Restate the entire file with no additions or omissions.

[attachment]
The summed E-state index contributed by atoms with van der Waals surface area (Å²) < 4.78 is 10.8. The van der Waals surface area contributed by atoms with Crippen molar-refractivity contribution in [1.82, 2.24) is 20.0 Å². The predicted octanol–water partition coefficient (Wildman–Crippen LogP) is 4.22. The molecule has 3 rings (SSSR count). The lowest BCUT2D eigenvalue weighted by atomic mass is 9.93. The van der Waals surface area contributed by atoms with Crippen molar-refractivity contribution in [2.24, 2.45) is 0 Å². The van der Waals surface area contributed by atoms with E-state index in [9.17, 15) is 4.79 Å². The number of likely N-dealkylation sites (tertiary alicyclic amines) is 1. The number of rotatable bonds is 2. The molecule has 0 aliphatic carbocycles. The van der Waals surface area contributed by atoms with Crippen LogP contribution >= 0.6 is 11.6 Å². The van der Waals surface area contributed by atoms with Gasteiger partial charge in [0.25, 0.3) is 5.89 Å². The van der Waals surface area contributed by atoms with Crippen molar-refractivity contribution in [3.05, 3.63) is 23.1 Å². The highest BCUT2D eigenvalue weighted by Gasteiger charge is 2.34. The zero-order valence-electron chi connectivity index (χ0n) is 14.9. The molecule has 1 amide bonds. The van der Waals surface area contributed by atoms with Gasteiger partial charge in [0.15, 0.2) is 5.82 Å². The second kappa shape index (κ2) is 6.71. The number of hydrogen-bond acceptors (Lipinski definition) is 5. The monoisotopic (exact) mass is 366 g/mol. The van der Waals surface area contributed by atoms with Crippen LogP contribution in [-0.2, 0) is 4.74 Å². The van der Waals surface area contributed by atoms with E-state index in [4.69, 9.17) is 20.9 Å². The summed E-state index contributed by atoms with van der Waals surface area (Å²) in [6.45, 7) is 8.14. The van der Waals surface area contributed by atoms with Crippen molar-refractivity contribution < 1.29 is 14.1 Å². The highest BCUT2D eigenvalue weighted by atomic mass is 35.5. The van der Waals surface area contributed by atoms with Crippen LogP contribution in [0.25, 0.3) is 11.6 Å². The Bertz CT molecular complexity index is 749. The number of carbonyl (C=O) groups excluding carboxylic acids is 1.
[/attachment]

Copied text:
The summed E-state index contributed by atoms with van der Waals surface area (Å²) < 4.78 is 10.8. The van der Waals surface area contributed by atoms with Crippen molar-refractivity contribution in [1.82, 2.24) is 20.0 Å². The predicted octanol–water partition coefficient (Wildman–Crippen LogP) is 4.22. The molecule has 3 rings (SSSR count). The lowest BCUT2D eigenvalue weighted by atomic mass is 9.93. The van der Waals surface area contributed by atoms with Crippen molar-refractivity contribution in [2.24, 2.45) is 0 Å². The van der Waals surface area contributed by atoms with E-state index in [9.17, 15) is 4.79 Å². The number of likely N-dealkylation sites (tertiary alicyclic amines) is 1. The number of rotatable bonds is 2. The molecule has 0 aliphatic carbocycles. The van der Waals surface area contributed by atoms with Crippen LogP contribution >= 0.6 is 11.6 Å². The van der Waals surface area contributed by atoms with Gasteiger partial charge in [0.25, 0.3) is 5.89 Å². The van der Waals surface area contributed by atoms with Crippen molar-refractivity contribution in [3.05, 3.63) is 23.1 Å². The highest BCUT2D eigenvalue weighted by Gasteiger charge is 2.34. The zero-order valence-electron chi connectivity index (χ0n) is 14.9. The molecule has 1 amide bonds. The van der Waals surface area contributed by atoms with Gasteiger partial charge in [0.15, 0.2) is 5.82 Å². The second kappa shape index (κ2) is 6.71. The number of hydrogen-bond acceptors (Lipinski definition) is 5. The monoisotopic (exact) mass is 366 g/mol. The van der Waals surface area contributed by atoms with Crippen LogP contribution in [-0.2, 0) is 4.74 Å². The van der Waals surface area contributed by atoms with E-state index in [4.69, 9.17) is 20.9 Å². The summed E-state index contributed by atoms with van der Waals surface area (Å²) in [6.45, 7) is 8.14. The van der Waals surface area contributed by atoms with Crippen molar-refractivity contribution < 1.29 is 14.1 Å². The highest BCUT2D eigenvalue weighted by atomic mass is 35.5. The van der Waals surface area contributed by atoms with Crippen LogP contribution in [0.25, 0.3) is 11.6 Å². The Bertz CT molecular complexity index is 749. The number of carbonyl (C=O) groups excluding carboxylic acids is 1.